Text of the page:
Connecticut federal court finds DOMA unconstitutional
A US federal court in Connecticut has become the latest to find the Defense of Marriage Act, which forbids recognition of gay marriages at the national level, unconstitutional.
US District Court Judge Vanessa L Bryant ruled that the definition of marriage at the federal level contained in the Act violates the US Constitution.
In the case Pedersen v Office of Personnel Management, Judge Bryant confirmed the definition violates the equal protection principles incorporated in the constitution’s Fifth Amendment. GLAD (Gay, Lesbian, Advocates and Defenders) were representing the plaintiffs while BLAG (Bipartisan Legal Advisory Group) defended DOMA.
She determined that the law, as it concerned sexual orientation, warranted the “heightened form of judicial scrutiny” applicable to those groups who show “indicia of suspectness”.
But she concluded a stricter test was not required in this case to find that DOMA “violates the promise of the equal protection as it is clear that DOMA fails to pass constitutional muster under even the most deferential level of judicial scrutiny.”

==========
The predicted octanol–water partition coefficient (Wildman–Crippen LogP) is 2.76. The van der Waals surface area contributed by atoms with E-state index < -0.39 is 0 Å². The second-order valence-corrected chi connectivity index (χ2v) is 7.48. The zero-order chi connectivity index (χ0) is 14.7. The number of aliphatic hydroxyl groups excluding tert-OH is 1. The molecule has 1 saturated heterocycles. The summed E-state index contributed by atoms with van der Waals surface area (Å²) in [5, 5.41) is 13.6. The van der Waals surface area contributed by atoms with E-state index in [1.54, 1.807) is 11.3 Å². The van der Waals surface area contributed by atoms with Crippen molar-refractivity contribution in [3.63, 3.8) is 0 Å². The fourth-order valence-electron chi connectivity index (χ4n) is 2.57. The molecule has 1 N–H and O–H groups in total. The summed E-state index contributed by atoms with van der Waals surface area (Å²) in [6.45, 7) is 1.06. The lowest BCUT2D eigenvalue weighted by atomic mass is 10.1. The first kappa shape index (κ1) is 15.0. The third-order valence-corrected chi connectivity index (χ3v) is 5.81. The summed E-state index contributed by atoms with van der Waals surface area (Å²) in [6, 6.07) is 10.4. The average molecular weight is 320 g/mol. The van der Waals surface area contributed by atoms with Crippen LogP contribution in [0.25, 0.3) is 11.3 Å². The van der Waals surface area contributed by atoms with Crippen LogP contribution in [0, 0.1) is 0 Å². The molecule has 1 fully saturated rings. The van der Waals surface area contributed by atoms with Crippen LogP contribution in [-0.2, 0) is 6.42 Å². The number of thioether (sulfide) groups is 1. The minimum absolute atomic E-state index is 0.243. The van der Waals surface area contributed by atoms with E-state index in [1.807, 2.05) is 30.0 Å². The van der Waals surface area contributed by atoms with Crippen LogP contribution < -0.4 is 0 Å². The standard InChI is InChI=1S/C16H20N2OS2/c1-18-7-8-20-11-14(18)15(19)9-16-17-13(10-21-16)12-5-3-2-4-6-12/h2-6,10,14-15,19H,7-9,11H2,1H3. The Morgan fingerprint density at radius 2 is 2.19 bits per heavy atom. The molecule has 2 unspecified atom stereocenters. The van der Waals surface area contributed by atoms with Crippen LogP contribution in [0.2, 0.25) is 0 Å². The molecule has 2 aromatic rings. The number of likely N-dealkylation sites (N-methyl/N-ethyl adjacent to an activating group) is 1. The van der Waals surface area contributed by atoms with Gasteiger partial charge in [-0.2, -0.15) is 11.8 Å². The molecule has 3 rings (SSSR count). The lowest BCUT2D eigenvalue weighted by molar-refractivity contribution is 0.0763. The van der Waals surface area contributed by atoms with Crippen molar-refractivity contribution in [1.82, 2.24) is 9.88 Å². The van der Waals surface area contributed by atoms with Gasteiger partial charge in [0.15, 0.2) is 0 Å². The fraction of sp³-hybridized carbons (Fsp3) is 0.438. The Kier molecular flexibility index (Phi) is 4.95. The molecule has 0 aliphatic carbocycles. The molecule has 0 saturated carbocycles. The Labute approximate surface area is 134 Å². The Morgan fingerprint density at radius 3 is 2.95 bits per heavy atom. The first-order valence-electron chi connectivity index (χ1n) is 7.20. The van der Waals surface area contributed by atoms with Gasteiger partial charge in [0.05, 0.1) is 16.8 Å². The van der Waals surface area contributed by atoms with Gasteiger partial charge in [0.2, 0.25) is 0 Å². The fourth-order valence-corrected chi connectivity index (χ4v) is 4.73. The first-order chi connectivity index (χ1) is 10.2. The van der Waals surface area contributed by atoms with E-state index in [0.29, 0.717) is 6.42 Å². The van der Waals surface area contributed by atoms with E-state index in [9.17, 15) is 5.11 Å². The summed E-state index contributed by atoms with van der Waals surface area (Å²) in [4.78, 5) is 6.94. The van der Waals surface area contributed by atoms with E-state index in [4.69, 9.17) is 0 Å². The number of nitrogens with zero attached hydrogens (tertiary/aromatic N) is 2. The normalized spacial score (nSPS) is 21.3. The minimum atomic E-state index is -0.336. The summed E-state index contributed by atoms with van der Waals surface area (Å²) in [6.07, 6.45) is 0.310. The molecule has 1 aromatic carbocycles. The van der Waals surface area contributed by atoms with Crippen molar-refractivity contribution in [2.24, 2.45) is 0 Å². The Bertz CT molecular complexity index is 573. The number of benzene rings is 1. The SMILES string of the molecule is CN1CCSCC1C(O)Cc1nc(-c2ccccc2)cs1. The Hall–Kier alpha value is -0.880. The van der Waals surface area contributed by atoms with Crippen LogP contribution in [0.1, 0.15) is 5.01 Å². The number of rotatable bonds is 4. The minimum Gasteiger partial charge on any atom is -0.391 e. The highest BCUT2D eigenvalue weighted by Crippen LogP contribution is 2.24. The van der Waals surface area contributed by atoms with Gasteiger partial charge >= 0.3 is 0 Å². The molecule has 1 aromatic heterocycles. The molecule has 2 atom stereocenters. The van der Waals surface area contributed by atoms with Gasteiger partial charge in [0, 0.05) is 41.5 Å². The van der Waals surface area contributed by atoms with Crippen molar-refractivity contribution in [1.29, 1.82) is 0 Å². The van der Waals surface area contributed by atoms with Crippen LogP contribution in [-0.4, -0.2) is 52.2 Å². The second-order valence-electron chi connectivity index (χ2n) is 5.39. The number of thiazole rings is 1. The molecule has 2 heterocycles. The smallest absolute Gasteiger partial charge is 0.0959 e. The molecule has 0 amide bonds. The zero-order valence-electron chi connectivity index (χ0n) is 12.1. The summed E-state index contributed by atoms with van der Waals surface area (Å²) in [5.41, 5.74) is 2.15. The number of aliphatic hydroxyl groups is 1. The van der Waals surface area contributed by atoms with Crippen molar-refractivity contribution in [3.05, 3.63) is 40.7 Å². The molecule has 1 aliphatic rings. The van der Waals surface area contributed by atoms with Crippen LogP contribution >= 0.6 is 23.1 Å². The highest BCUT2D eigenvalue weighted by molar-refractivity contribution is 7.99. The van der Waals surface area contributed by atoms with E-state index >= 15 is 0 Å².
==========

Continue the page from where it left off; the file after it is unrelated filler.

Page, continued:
She wrote: “In sum, having considered the purported rational bases proffered by both BLAG and Congress and concluded that such objectives bear no rational relationship to Section 3 of DOMA as a legislative scheme, the Court finds that no conceivable rational basis exists for the provision. The provision therefore violates the equal protection principles incorporated in the Fifth Amendment to the United States Constitution.”
Mary L Bonauto, GLAD’s Civil Rights Project Director said: “We are very pleased that the Court recognized that DOMA’s creation of second-class marriages harms our clients who simply seek the same opportunities to care and provide for each other and for their children that other families enjoy.”
The Defense of Marriage Act currently denies gay spouses Social Security survivor benefits, the ability to file joint tax returns and health insurance rights enjoyed by straight married couples.
Stuart Gaffney, Marriage Equality USA Media Director, said: “Court after court is coming to the same conclusion — that marriage discrimination is unconstitutional. This discrimination cannot stand.”
Five district courts have now found DOMA unconstitutional. In May, an appeals court in Boston became the most senior court in the US to confirm the law’s incompatibility with the US constitution.